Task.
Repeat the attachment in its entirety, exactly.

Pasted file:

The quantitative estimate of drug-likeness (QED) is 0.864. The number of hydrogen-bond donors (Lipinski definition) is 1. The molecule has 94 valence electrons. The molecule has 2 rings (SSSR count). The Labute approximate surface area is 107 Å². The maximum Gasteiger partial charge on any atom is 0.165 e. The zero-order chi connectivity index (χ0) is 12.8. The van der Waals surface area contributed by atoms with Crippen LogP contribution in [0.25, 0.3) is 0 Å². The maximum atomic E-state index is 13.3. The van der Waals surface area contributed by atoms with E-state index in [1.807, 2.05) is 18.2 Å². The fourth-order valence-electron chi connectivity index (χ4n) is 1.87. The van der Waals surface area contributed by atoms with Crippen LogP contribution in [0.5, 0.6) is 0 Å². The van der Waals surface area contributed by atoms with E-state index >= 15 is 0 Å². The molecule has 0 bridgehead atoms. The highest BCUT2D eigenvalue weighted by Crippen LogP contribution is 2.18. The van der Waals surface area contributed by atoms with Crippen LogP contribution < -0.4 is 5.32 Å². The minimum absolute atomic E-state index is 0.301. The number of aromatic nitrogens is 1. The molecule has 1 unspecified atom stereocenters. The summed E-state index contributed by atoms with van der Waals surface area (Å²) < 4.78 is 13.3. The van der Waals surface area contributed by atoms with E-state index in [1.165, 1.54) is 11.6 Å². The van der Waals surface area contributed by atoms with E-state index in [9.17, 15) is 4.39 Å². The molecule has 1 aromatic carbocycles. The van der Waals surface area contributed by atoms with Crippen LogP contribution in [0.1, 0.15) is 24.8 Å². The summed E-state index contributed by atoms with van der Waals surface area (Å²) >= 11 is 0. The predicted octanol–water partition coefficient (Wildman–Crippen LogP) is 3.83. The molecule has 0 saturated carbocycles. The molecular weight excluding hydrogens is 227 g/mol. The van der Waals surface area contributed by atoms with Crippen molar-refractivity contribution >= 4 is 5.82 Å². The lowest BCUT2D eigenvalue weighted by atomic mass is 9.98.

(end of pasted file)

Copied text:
The quantitative estimate of drug-likeness (QED) is 0.864. The number of hydrogen-bond donors (Lipinski definition) is 1. The molecule has 94 valence electrons. The molecule has 2 rings (SSSR count). The Labute approximate surface area is 107 Å². The maximum Gasteiger partial charge on any atom is 0.165 e. The zero-order chi connectivity index (χ0) is 12.8. The van der Waals surface area contributed by atoms with Crippen LogP contribution in [0.25, 0.3) is 0 Å². The maximum atomic E-state index is 13.3. The van der Waals surface area contributed by atoms with E-state index in [1.807, 2.05) is 18.2 Å². The fourth-order valence-electron chi connectivity index (χ4n) is 1.87. The van der Waals surface area contributed by atoms with Crippen LogP contribution in [0.5, 0.6) is 0 Å². The van der Waals surface area contributed by atoms with E-state index >= 15 is 0 Å². The molecule has 0 bridgehead atoms. The highest BCUT2D eigenvalue weighted by Crippen LogP contribution is 2.18. The van der Waals surface area contributed by atoms with Crippen LogP contribution < -0.4 is 5.32 Å². The minimum absolute atomic E-state index is 0.301. The number of aromatic nitrogens is 1. The molecule has 1 unspecified atom stereocenters. The summed E-state index contributed by atoms with van der Waals surface area (Å²) < 4.78 is 13.3. The van der Waals surface area contributed by atoms with E-state index in [1.165, 1.54) is 11.6 Å². The van der Waals surface area contributed by atoms with E-state index in [9.17, 15) is 4.39 Å². The molecule has 1 aromatic carbocycles. The van der Waals surface area contributed by atoms with Crippen LogP contribution in [0.1, 0.15) is 24.8 Å². The summed E-state index contributed by atoms with van der Waals surface area (Å²) >= 11 is 0. The predicted octanol–water partition coefficient (Wildman–Crippen LogP) is 3.83. The molecule has 0 saturated carbocycles. The molecular weight excluding hydrogens is 227 g/mol. The van der Waals surface area contributed by atoms with Crippen molar-refractivity contribution >= 4 is 5.82 Å². The lowest BCUT2D eigenvalue weighted by atomic mass is 9.98.